And so your keys are your interface to the world. And what we found was that people were having real trouble with that interface. So we talked to companies that had one laptop with all the keys on them and one person in charge of that laptop. And if that person was out on Thursdays, then nobody got anything done. Or we talked to other companies where it was like, well, we can’t afford to have a bottleneck, so everyone’s just going to have copies of the keys and we better pray that they don’t somehow get hacked. And it seemed like this was kind of a stark example of this trade off between security on the one hand, and convenience or usability on the other. And I think as we looked deeper and deeper, we saw this everywhere.
So if you look at the way that people think about wallets today, you have people who are very much on the sort of extreme security end of the spectrum, where they’re like, well, I’m going to have my ledger. My hardware wallet. I’m going to write down my seed phrase on some metal plates and bury it in my backyard. And I’m going to interact with my ledger only on a computer that never connects to the Internet. Okay? All these sorts of measures, right? And the result is that if you want to do anything, it takes you 30 minutes to get something done. And then on the other end of the spectrum, you have folks who are like, look, I just need to get stuff done. Whatever technology will get me there the fastest, that’s what I’m going to do.
And unfortunately, that technology that gets you there the fastest until this point really has been a total sacrifice in terms of security. And I think, unfortunately, most people are making that sacrifice. Most people are choosing convenience because frankly, you just can’t ask people. You can’t say to somebody, look, this is a brand new space. This is an amazing set of technologies, and it’s so advanced that the user experience sucks. That’s not a convincing story, right? You can’t tell somebody that they just have to suffer because of how advanced the technology is, because that’s just a terrible message and it doesn’t fly, right? So I think instead what you have is people just sort of giving up on security.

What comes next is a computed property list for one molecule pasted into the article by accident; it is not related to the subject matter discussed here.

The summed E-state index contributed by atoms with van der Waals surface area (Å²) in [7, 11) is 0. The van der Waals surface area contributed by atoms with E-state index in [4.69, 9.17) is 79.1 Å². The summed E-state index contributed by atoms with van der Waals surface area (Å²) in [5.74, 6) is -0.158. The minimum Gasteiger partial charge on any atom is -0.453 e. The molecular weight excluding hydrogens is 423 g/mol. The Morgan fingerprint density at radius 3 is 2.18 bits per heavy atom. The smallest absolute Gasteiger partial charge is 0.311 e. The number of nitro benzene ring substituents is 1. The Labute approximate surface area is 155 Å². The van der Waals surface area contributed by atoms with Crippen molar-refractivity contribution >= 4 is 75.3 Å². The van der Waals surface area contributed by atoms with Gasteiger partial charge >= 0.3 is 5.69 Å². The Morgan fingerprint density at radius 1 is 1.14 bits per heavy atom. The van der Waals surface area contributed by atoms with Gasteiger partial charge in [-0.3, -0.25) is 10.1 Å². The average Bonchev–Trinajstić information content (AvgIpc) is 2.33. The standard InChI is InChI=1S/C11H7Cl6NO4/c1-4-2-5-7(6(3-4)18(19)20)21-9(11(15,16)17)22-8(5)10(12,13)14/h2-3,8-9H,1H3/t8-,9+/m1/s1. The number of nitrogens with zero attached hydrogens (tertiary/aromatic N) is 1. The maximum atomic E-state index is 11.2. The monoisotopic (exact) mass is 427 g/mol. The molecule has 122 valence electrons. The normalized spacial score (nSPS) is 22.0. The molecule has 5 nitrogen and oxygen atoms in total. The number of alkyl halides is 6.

And that, to me, is a disaster because the space can’t evolve until we can have a good user experience and at the same time, good performance and good security.”
The CubeSigner solution
That’s extremely well articulated, Riad. So you’ve laid out the current state of the crypto user experience and the various trade offs that people have to make between ease of use and security. And the reality is, a lot of people in the crypto ecosystem, it’s hard not to have that nagging feeling at the back of your head sometimes. Are my assets as safe as they could be?
So you guys have just released a new wallet-as-a-service product called CubeSigner to help with this right?
“Yes, that’s right. So CubeSigner is designed to smash this trade off. You shouldn’t have to choose between security and performance and convenience. So our approach here is a combination of things. So, first of all, our team are security focused people, industry and academic veterans. So we’ve been thinking about problems like this for a long time. And because of that, we’ve seen a lot of systems that make the wrong trade offs. And I think once you’ve seen enough counterexamples, that helps you to find the good way to go.